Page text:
PQ Surveys, Part 2 – Checklists

Over the next few months, iGround will be presenting a series of blogs to address the methods of approaching the various levels of Power Quality site surveys, depending on the location to be investigated.

 This installment focuses on pre-survey checklists.

So…you field a call from someone that is experiencing an electrical problem (possibly grounding/bonding) and they need you to help them find out what it is. After a couple minutes of gathering background information, it’s not a stretch to see how some people that start out doing electrical investigations soon feel that they’re in over their head. There are a number of reasons for this.

  1. Most customers tell us their version of what the problem by describing it with their unique vocabulary (e.g., one customer described how he had ‘transients with harmonicas’. My response of ‘Do you mean hobos with mouth organs or something else?’ was met with ‘I’m not sure’).
  2. You’ve never been to the site.
  3. You don’t know the ‘players ‘involved.
  4. You’re not familiar with the equipment affected.
  5. The customer is usually only willing to pay for ‘one day’.
  6. They want you to locate the problem,
  7. …don’t shut anything off…
  8. …and need recommendations ASAP!

Yeah….so, like…it’s a challenge.

Best Place to Start

You can have all the confidence in the world as an electrical system investigator, but you still need to go in with a plan. Some of our customers think that we hang up the phone, don our superhero cape, and go solve the problem. (That only works in a very small percentage of scenarios.)

I recommend that you get the customer involved right off the bat by giving them a pre-survey checklist and making sure that someone knowledgeable about the problem has a hand in filling them out.

The ‘High-Level’ Checklist

This checklist is useful to finding out exactly what may be going on. Often, our customers don’t know how to describe the problem they’re experiencing so we give them a checklist that may have some key phrases on there.

>> High-Level Checklist (PDF)

See Checklist #1 for example. We want customers to focus on the left side of the page so, I recommend taking out any references to ‘WG’ (Wiring/Grounding), ‘VQ’ (Voltage Quality), or ‘HM’ (Harmonics) if you think they’ll misinterpret what/why you’re asking these things. Time of day/day of week correlation will be important for repetitive issues. Once this is filled out, then you can focus on the supplemental checklists.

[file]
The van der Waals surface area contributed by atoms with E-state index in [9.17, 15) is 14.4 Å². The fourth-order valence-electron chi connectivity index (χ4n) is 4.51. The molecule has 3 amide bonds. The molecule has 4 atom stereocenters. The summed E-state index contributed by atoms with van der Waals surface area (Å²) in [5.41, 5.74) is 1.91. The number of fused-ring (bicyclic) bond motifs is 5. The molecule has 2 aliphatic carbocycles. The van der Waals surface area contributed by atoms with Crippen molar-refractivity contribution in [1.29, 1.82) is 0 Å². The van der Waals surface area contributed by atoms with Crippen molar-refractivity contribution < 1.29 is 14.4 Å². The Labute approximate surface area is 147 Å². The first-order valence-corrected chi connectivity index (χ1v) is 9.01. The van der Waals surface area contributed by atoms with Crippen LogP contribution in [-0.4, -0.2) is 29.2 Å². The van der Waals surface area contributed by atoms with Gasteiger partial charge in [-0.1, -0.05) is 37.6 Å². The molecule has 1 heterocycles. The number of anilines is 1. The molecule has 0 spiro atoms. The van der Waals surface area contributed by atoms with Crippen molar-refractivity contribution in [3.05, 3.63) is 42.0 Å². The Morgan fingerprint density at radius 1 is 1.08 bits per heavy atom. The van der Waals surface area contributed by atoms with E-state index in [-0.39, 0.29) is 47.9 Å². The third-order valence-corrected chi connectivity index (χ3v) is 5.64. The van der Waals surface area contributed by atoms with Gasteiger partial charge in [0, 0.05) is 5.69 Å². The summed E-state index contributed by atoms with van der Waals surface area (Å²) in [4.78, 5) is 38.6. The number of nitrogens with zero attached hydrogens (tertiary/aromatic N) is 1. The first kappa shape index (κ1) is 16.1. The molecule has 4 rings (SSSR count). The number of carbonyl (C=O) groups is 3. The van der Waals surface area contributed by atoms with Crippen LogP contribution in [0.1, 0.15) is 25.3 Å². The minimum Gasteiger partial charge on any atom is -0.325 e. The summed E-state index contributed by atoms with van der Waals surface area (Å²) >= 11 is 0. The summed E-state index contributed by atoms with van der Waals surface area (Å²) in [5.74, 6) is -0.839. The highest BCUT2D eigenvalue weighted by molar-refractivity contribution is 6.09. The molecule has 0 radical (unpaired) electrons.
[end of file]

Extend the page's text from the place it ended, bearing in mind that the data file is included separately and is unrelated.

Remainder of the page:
The ‘Wiring/Grounding’ Checklist

This checklist is one that the customer can give their electrician or electrical maintenance person to fill out, especially if they’ve answered ‘YES’ to any of the questions on the ‘High-Level’ Survey checklist where ‘WG’ is likely. But, these items are the ones that would need to be checked anyway. So let those that are more qualified (electricians) do the work and have a chance to fill it out.

>> Wiring & Grounding Checklist (PDF)

But, let’s state the obvious…

Without question, this author has mentioned AD NAUSEUM that the majority of ‘power problems’ and equipment operational issues are Wiring and Grounding.  And, if that’s the case, don’t I run a financial risk for my company by having someone ELSE do my job and possibly find the problem before we had a chance to be the hero? Perhaps…

But, the customer is never going to forget who helped point them in the right direction in the first place. And, if they run into a future problem where that checklist doesn’t help, guess whom they’re going to call next…? Several of our clients have a long relationship with us now as a result of that strategy…everyone wins.

Voltage Quality/Harmonics Checklist

I struggle to write anything here that would accurately encapsulate the issues related to these two subjects. Having a checklist that could be ‘thorough’ would likely be 12-14 pages of questions.  But this is a good start.

>> Voltage Quality/Harmonic Symptoms Checklist (PDF)

If you recall from Part 1 of our blog, a Level 2 survey is where the voltage quality survey would take place. This checklist might be helpful for the customer to fill out so you definitely want them to have it. But, you might want to have it handy for yourself after your Level 1 survey since your impression of the site’s voltage quality may change based on some other data you might gather.

In Conclusion…

Pre-survey checklists help gets the customer involved in properly identifying where to start your survey. In some cases, they can use it to solve their own problems. In that case, it’s invaluable as a customer-service tool. But, BEWARE…….if, for any reason, they can’t/won’t/don’t fill it out, you better have an idea of ‘what’ to look for and ‘how’ get that information…before you get there.

In our next blog, we are going to look at a Grounding Electrode System investigation. A lot of people start at this area of electrical distribution, but that doesn’t always correlate into success. Nonetheless, we’ll talk about where to place priorities as to what to look for and how to perform certain tests.